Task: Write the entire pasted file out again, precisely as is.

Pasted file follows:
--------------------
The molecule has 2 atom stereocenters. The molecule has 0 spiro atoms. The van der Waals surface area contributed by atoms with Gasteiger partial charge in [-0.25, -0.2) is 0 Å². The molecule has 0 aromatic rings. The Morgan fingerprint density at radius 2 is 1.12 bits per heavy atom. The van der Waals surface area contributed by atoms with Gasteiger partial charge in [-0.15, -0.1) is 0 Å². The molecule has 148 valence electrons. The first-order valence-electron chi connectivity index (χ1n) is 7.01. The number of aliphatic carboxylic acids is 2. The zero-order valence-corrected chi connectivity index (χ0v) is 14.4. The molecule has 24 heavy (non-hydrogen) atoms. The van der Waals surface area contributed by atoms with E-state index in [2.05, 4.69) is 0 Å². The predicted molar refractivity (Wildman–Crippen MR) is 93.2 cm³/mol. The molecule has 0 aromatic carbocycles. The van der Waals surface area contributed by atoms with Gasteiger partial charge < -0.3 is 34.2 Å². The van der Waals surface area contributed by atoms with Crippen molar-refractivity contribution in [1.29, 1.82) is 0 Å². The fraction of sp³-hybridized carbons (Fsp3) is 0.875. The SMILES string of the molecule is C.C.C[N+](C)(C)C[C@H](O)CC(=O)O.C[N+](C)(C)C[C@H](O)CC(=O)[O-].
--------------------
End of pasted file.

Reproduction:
The molecule has 2 atom stereocenters. The molecule has 0 spiro atoms. The van der Waals surface area contributed by atoms with Gasteiger partial charge in [-0.25, -0.2) is 0 Å². The molecule has 0 aromatic rings. The Morgan fingerprint density at radius 2 is 1.12 bits per heavy atom. The van der Waals surface area contributed by atoms with Gasteiger partial charge in [-0.15, -0.1) is 0 Å². The molecule has 148 valence electrons. The first-order valence-electron chi connectivity index (χ1n) is 7.01. The number of aliphatic carboxylic acids is 2. The zero-order valence-corrected chi connectivity index (χ0v) is 14.4. The molecule has 24 heavy (non-hydrogen) atoms. The van der Waals surface area contributed by atoms with E-state index in [2.05, 4.69) is 0 Å². The predicted molar refractivity (Wildman–Crippen MR) is 93.2 cm³/mol. The molecule has 0 aromatic carbocycles. The van der Waals surface area contributed by atoms with Gasteiger partial charge < -0.3 is 34.2 Å². The van der Waals surface area contributed by atoms with Crippen molar-refractivity contribution in [1.29, 1.82) is 0 Å². The fraction of sp³-hybridized carbons (Fsp3) is 0.875. The SMILES string of the molecule is C.C.C[N+](C)(C)C[C@H](O)CC(=O)O.C[N+](C)(C)C[C@H](O)CC(=O)[O-].